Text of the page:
Just before the last she became clearly, almost radiantly conscious.
She would be alone with her father, and the old man, struggling
bravely with his grief, knelt down beside her. She whispered to him
that there was a paper in the jewel-box on her table. He went and got
it. It was a tiny scrap folded crosswise. "Read it, father, when I am
beyond all pain and grief. I shall trust you, dear." He could only bow
his head upon her hands and weep.

"Tallisker!" she whispered, and he rose softly and called him. The two
men stood together by her side.

"Is it well, my daughter?" said the dominie, with a tone of tender
triumph in his voice. "You fear not, Helen, the bonds of death?"

"I trust in those pierced hands which have broken the bonds of death.
Oh! the unspeakable riches!"

These were her last words. Tallisker prayed softly as the mystical
gray shadow stole over the fair, tranquil face. It was soon all over.

"She had outsoared the shadow of our night,
And that unrest which men misname delight."

The bridal robes were folded away, the bridegroom went back to his
regiment, the heartsore father tried to take up his life again. But it
seemed to him to have been broken in two by the blow; and besides
this, there was a little strip of paper which lay like a load upon his
heart. It was the paper he had taken from Helen's dying fingers, and
it contained her last request:

"Father, dear, dear father, whatever you intended to give me - I pray
you - give it to God's poor.



The dominie had felt certain that Colin would answer his letter in
person, but after a long silence he received it back again. Colin had
left Rome, and left no trace behind him. The laird knew that Tallisker
had written, and he too had been hoping and expecting. But he received
the news of his son's disappearance without remark. Life for some time
was a dreary weight to him, he scarce felt as if he could lift it
again. Hope after hope had failed him. He had longed so to be a rich
man, had God in his anger granted him his wish? And was no other thing
to prosper with him? All the same he clung to his gold with a deeper
affection. When all other vices are old avarice is still young. As
ambition and other motives died out, avarice usurped their places, and
Tallisker saw with a feeling half angry, and half pitiful, the laird's
life dwindling down to this most contemptible of all aims. He kept his
duty as proprietor constantly before the laird, but he no longer
seemed to care that people should say, "Crawford's men have the best
laborers' cottages in Scotland."

"I hae made up my mind, Tallisker," said fretfully, "the warld thinks
more o' the who mak money than o' those who gie it awa." Certainly
this change was not a sudden one; for two years after Helen's death it
was coming slowly forward, yet there were often times when Tallisker
hoped that it was but a temptation, and would be finally conquered.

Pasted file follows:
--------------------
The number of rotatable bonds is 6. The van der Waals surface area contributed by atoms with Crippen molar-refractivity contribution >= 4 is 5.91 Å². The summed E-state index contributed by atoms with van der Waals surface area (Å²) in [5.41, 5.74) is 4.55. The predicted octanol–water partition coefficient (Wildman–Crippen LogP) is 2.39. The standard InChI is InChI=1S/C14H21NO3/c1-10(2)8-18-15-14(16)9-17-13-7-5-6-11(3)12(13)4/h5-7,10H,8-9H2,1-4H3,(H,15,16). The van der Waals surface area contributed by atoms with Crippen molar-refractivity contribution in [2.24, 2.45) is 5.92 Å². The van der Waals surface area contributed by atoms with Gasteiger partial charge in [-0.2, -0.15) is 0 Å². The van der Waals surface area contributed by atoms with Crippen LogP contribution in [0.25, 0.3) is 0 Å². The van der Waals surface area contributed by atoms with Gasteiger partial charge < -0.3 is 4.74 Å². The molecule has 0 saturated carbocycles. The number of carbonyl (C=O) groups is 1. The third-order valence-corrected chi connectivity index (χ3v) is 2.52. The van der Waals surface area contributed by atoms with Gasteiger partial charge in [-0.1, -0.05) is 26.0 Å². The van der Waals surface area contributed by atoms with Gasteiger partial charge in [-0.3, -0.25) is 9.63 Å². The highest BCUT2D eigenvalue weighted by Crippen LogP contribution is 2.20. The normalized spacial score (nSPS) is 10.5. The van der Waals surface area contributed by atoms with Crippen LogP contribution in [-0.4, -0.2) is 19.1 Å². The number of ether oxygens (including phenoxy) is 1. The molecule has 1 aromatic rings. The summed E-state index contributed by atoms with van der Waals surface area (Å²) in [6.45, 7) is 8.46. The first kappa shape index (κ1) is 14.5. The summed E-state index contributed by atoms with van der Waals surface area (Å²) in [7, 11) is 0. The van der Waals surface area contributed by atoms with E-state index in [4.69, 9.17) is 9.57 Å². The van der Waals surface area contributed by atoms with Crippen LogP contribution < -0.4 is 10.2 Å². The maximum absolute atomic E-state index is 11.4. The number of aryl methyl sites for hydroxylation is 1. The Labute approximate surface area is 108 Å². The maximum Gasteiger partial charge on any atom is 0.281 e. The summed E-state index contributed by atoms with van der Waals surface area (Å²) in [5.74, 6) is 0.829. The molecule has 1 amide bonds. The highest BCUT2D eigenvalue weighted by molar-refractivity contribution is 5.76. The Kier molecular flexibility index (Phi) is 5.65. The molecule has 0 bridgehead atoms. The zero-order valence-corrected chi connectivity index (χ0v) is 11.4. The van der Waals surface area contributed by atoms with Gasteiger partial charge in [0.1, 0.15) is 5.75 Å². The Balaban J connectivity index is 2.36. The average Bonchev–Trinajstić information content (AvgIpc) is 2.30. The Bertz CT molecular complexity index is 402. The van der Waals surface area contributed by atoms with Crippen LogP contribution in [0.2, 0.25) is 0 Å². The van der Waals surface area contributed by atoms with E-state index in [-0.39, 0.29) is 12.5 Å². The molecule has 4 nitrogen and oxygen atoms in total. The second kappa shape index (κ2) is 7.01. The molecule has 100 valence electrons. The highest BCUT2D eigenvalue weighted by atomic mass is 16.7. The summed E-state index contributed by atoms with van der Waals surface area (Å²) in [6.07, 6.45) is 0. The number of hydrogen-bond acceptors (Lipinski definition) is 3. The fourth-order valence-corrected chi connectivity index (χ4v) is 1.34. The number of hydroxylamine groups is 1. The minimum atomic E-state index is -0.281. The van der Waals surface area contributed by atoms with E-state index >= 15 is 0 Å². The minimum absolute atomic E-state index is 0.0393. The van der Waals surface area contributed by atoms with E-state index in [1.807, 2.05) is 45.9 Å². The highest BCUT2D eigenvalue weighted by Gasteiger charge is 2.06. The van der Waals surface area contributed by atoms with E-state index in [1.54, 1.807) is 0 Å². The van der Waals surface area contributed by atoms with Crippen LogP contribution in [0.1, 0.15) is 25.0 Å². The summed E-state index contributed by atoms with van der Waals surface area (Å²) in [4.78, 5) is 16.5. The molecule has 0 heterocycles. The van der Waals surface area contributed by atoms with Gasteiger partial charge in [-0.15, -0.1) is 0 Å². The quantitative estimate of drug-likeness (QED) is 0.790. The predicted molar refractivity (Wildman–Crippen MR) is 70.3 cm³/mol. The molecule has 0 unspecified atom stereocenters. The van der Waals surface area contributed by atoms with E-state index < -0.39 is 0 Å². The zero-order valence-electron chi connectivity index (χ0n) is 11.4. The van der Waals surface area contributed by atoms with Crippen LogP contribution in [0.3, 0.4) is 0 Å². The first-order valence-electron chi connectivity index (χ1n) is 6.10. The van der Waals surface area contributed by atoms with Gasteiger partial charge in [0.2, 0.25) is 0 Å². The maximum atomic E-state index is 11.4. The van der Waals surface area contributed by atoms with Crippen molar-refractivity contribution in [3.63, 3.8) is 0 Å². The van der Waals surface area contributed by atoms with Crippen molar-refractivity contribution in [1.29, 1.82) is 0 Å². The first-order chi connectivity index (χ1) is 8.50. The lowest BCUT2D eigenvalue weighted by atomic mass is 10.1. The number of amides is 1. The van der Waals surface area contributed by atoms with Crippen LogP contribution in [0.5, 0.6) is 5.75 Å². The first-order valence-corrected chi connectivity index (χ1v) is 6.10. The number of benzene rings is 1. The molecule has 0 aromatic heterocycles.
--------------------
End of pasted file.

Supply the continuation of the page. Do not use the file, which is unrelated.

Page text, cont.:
Men do not lose the noble savor of humanity in a moment. Even on the
downward road good angels wait anxiously, and whisper in every better
moment to the lapsing soul, "Return!"

But there was a seed of bitterness in Crawford's heart, that was
poisoning the man's spiritual life - a little bit of paper, yet it lay
like a great stone over his noblest feelings, and sealed them up as in
a sepulchre. Oh, if some angel would come and roll it away! He had
never told the dominie of Helen's bequest. He did not dare to destroy
the slip of paper, but he hid it in the most secret drawer of his
secretary. He told himself that it was only a dying sentiment in Helen
to wish it, and that it would be a foolish superstition in him to
regard it. Perhaps in those last moments she had not understood what
she was asking.

For a little while he found relief in this suggestion; then he
remembered that the request must have been dictated before the fever
had conquered her strength or judgment. The words were clearly written
in Helen's neat, precise manner; there was not a hesitating line in
the whole. She had evidently written it with care and consideration.
No one could tell how that slip of paper haunted him. Even in the
darkness of its secret hiding-place his spiritual eyes saw it clearly
day and night.

To give to the poor all he had intended to give to Helen! He could
not! He could not! He could not do it! Helen could not have known what
she was asking. He had meant, in one way or another, to give her, as
the founder of the new line of Crawfords, at least one hundred
thousand pounds. Was it reasonable to scatter hither and yon such a
large sum, earned, as he told himself pitifully, "by his ain wisdom
and enterprise!"

The dominie knew nothing of this terrible struggle going on ever in
the man's soul who sat by his side. He saw that Crawford was irritable
and moody, but he laid the blame of it on Colin. Oh, if the lad would
only write, he would go himself and bring him back to his father,
though he should have to seek him at the ends of the earth. But four
years passed away, and the prodigal sent no backward, homeward sign.
Every night, then, the laird looked a moment into the dominie's face,
and always the dominie shook his head. Ah, life has silences that are
far more pathetic than death's.

One night Crawford said, almost in a whisper,

"He'll be dead, Tallisker."

And Tallisker answered promptly,

"He'll come hame, laird."

No other words about Colin passed between the two men in four years.
But destiny loves surprises. One night Tallisker laid a letter on the

"It is for you, laird; read it."

It was a singular letter to come after so long a silence, and the
laird's anger was almost excusable.

"Listen, Tallisker; did e'er you hear the like?

"'DEAR FATHER: I want, for a very laudable purpose, £4,000. It is not
for myself in any way. If you will let me have it, I will trouble you
with the proper explanations. If not, they will not be necessary. I
have heard that you are well. I pray God to continue his mercy to you.

"'Your dutiful son,


"'Laudable purpose!'" cried the unhappy father, in a passion. "The lad
is altogether too laudable. The letter is an insult, Tallisker. I'll
ne'er forgive him for it. Oh, what a miserable father I am!"